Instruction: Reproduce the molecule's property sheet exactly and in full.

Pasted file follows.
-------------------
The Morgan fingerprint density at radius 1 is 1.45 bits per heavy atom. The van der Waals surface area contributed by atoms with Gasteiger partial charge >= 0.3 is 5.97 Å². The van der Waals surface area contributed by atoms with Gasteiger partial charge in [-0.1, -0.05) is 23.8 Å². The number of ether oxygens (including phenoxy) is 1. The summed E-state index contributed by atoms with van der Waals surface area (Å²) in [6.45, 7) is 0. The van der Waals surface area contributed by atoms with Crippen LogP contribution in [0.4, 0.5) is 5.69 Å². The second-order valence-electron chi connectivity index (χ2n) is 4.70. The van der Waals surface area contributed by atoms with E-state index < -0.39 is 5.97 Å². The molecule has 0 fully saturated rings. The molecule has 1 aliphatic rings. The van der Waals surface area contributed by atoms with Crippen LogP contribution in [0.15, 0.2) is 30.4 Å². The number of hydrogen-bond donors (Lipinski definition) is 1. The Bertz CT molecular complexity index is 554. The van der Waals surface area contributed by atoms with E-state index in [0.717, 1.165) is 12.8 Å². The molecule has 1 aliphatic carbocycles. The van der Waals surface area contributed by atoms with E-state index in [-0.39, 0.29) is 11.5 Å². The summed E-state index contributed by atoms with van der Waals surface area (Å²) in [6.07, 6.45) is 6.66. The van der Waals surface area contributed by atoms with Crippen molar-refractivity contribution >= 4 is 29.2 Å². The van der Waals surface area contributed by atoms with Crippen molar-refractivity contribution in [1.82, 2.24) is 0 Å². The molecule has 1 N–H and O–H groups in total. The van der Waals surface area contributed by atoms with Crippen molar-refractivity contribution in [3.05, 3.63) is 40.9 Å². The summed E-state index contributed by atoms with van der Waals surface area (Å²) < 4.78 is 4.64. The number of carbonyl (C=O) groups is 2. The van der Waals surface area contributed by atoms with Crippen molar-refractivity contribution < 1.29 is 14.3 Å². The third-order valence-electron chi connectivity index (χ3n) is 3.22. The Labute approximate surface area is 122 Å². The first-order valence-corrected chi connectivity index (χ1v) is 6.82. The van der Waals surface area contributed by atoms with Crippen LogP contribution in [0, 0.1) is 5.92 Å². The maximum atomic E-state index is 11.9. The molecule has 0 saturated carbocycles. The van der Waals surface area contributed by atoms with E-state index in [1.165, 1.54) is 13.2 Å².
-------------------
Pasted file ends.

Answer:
The Morgan fingerprint density at radius 1 is 1.45 bits per heavy atom. The van der Waals surface area contributed by atoms with Gasteiger partial charge >= 0.3 is 5.97 Å². The van der Waals surface area contributed by atoms with Gasteiger partial charge in [-0.1, -0.05) is 23.8 Å². The number of ether oxygens (including phenoxy) is 1. The summed E-state index contributed by atoms with van der Waals surface area (Å²) in [6.45, 7) is 0. The van der Waals surface area contributed by atoms with Crippen LogP contribution in [0.4, 0.5) is 5.69 Å². The second-order valence-electron chi connectivity index (χ2n) is 4.70. The van der Waals surface area contributed by atoms with E-state index < -0.39 is 5.97 Å². The molecule has 0 fully saturated rings. The molecule has 1 aliphatic rings. The van der Waals surface area contributed by atoms with Crippen LogP contribution in [0.15, 0.2) is 30.4 Å². The number of hydrogen-bond donors (Lipinski definition) is 1. The Bertz CT molecular complexity index is 554. The van der Waals surface area contributed by atoms with E-state index in [0.717, 1.165) is 12.8 Å². The molecule has 1 aliphatic carbocycles. The van der Waals surface area contributed by atoms with E-state index in [-0.39, 0.29) is 11.5 Å². The summed E-state index contributed by atoms with van der Waals surface area (Å²) in [6.07, 6.45) is 6.66. The van der Waals surface area contributed by atoms with Crippen molar-refractivity contribution >= 4 is 29.2 Å². The van der Waals surface area contributed by atoms with Crippen molar-refractivity contribution in [1.82, 2.24) is 0 Å². The molecule has 1 N–H and O–H groups in total. The van der Waals surface area contributed by atoms with Crippen molar-refractivity contribution in [3.05, 3.63) is 40.9 Å². The summed E-state index contributed by atoms with van der Waals surface area (Å²) < 4.78 is 4.64. The number of carbonyl (C=O) groups is 2. The van der Waals surface area contributed by atoms with Crippen molar-refractivity contribution < 1.29 is 14.3 Å². The third-order valence-electron chi connectivity index (χ3n) is 3.22. The Labute approximate surface area is 122 Å². The first-order valence-corrected chi connectivity index (χ1v) is 6.82. The van der Waals surface area contributed by atoms with Crippen LogP contribution in [0, 0.1) is 5.92 Å². The maximum atomic E-state index is 11.9. The molecule has 0 saturated carbocycles. The van der Waals surface area contributed by atoms with E-state index in [1.165, 1.54) is 13.2 Å².